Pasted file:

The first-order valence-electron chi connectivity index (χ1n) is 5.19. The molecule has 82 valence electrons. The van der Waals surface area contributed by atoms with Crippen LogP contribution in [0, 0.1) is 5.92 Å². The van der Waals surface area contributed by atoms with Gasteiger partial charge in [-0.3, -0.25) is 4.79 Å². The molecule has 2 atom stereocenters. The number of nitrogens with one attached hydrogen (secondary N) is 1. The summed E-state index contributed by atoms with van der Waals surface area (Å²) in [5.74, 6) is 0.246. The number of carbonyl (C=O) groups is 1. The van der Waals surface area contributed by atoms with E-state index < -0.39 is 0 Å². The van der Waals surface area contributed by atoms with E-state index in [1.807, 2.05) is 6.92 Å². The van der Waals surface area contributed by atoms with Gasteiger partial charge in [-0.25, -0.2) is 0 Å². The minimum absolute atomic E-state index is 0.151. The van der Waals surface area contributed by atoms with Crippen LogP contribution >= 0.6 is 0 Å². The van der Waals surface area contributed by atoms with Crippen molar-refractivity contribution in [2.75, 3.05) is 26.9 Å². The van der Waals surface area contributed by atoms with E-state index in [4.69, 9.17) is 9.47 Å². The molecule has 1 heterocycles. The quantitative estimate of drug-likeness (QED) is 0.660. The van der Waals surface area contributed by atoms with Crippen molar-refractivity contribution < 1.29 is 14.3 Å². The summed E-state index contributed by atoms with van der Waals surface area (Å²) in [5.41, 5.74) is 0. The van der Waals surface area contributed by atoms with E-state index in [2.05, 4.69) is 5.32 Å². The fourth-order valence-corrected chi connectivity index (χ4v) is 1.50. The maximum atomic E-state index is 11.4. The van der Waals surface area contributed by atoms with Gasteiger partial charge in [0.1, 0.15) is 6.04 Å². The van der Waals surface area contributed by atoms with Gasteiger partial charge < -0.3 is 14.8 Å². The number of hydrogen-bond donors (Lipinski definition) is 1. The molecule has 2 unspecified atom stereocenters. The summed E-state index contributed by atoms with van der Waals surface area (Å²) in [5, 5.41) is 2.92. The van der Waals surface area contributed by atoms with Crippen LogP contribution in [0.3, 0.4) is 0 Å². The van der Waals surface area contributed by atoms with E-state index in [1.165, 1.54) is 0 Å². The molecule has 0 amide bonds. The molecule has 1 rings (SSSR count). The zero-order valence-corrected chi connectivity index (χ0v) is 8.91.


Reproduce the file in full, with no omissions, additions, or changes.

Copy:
The first-order valence-electron chi connectivity index (χ1n) is 5.19. The molecule has 82 valence electrons. The van der Waals surface area contributed by atoms with Crippen LogP contribution in [0, 0.1) is 5.92 Å². The van der Waals surface area contributed by atoms with Gasteiger partial charge in [-0.3, -0.25) is 4.79 Å². The molecule has 2 atom stereocenters. The number of nitrogens with one attached hydrogen (secondary N) is 1. The summed E-state index contributed by atoms with van der Waals surface area (Å²) in [5.74, 6) is 0.246. The number of carbonyl (C=O) groups is 1. The van der Waals surface area contributed by atoms with E-state index < -0.39 is 0 Å². The van der Waals surface area contributed by atoms with E-state index in [1.807, 2.05) is 6.92 Å². The van der Waals surface area contributed by atoms with Gasteiger partial charge in [-0.25, -0.2) is 0 Å². The minimum absolute atomic E-state index is 0.151. The van der Waals surface area contributed by atoms with Crippen LogP contribution >= 0.6 is 0 Å². The van der Waals surface area contributed by atoms with Crippen molar-refractivity contribution in [2.75, 3.05) is 26.9 Å². The van der Waals surface area contributed by atoms with E-state index in [4.69, 9.17) is 9.47 Å². The molecule has 1 heterocycles. The quantitative estimate of drug-likeness (QED) is 0.660. The van der Waals surface area contributed by atoms with Crippen molar-refractivity contribution < 1.29 is 14.3 Å². The summed E-state index contributed by atoms with van der Waals surface area (Å²) in [5.41, 5.74) is 0. The van der Waals surface area contributed by atoms with E-state index in [2.05, 4.69) is 5.32 Å². The fourth-order valence-corrected chi connectivity index (χ4v) is 1.50. The maximum atomic E-state index is 11.4. The van der Waals surface area contributed by atoms with Gasteiger partial charge in [0.1, 0.15) is 6.04 Å². The van der Waals surface area contributed by atoms with Gasteiger partial charge < -0.3 is 14.8 Å². The number of hydrogen-bond donors (Lipinski definition) is 1. The molecule has 2 unspecified atom stereocenters. The summed E-state index contributed by atoms with van der Waals surface area (Å²) in [5, 5.41) is 2.92. The van der Waals surface area contributed by atoms with Crippen LogP contribution in [0.3, 0.4) is 0 Å². The van der Waals surface area contributed by atoms with E-state index in [1.165, 1.54) is 0 Å². The molecule has 0 amide bonds. The molecule has 1 rings (SSSR count). The zero-order valence-corrected chi connectivity index (χ0v) is 8.91.